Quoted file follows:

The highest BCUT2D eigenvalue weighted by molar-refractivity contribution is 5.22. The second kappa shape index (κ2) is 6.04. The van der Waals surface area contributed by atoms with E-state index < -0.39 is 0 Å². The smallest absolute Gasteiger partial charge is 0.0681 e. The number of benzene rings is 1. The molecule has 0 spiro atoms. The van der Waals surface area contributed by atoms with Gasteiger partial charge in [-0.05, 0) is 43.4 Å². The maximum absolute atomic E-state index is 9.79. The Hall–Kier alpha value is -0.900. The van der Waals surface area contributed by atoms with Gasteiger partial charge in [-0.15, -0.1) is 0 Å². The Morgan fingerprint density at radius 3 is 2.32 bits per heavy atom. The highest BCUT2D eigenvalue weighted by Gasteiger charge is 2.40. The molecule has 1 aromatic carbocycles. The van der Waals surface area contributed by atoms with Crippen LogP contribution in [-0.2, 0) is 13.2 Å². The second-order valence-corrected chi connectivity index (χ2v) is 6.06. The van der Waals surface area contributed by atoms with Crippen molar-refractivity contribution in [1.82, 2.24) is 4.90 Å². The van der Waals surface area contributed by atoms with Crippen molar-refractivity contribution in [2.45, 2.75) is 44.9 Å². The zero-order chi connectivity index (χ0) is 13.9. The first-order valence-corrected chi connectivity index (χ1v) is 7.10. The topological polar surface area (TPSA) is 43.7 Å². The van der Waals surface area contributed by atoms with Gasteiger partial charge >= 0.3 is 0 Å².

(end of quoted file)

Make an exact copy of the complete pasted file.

The highest BCUT2D eigenvalue weighted by molar-refractivity contribution is 5.22. The second kappa shape index (κ2) is 6.04. The van der Waals surface area contributed by atoms with E-state index < -0.39 is 0 Å². The smallest absolute Gasteiger partial charge is 0.0681 e. The number of benzene rings is 1. The molecule has 0 spiro atoms. The van der Waals surface area contributed by atoms with Gasteiger partial charge in [-0.05, 0) is 43.4 Å². The maximum absolute atomic E-state index is 9.79. The Hall–Kier alpha value is -0.900. The van der Waals surface area contributed by atoms with Gasteiger partial charge in [-0.15, -0.1) is 0 Å². The Morgan fingerprint density at radius 3 is 2.32 bits per heavy atom. The highest BCUT2D eigenvalue weighted by Gasteiger charge is 2.40. The molecule has 1 aromatic carbocycles. The van der Waals surface area contributed by atoms with Crippen LogP contribution in [-0.2, 0) is 13.2 Å². The second-order valence-corrected chi connectivity index (χ2v) is 6.06. The van der Waals surface area contributed by atoms with Crippen molar-refractivity contribution in [1.82, 2.24) is 4.90 Å². The van der Waals surface area contributed by atoms with Crippen molar-refractivity contribution in [2.45, 2.75) is 44.9 Å². The zero-order chi connectivity index (χ0) is 13.9. The first-order valence-corrected chi connectivity index (χ1v) is 7.10. The topological polar surface area (TPSA) is 43.7 Å². The van der Waals surface area contributed by atoms with Gasteiger partial charge >= 0.3 is 0 Å².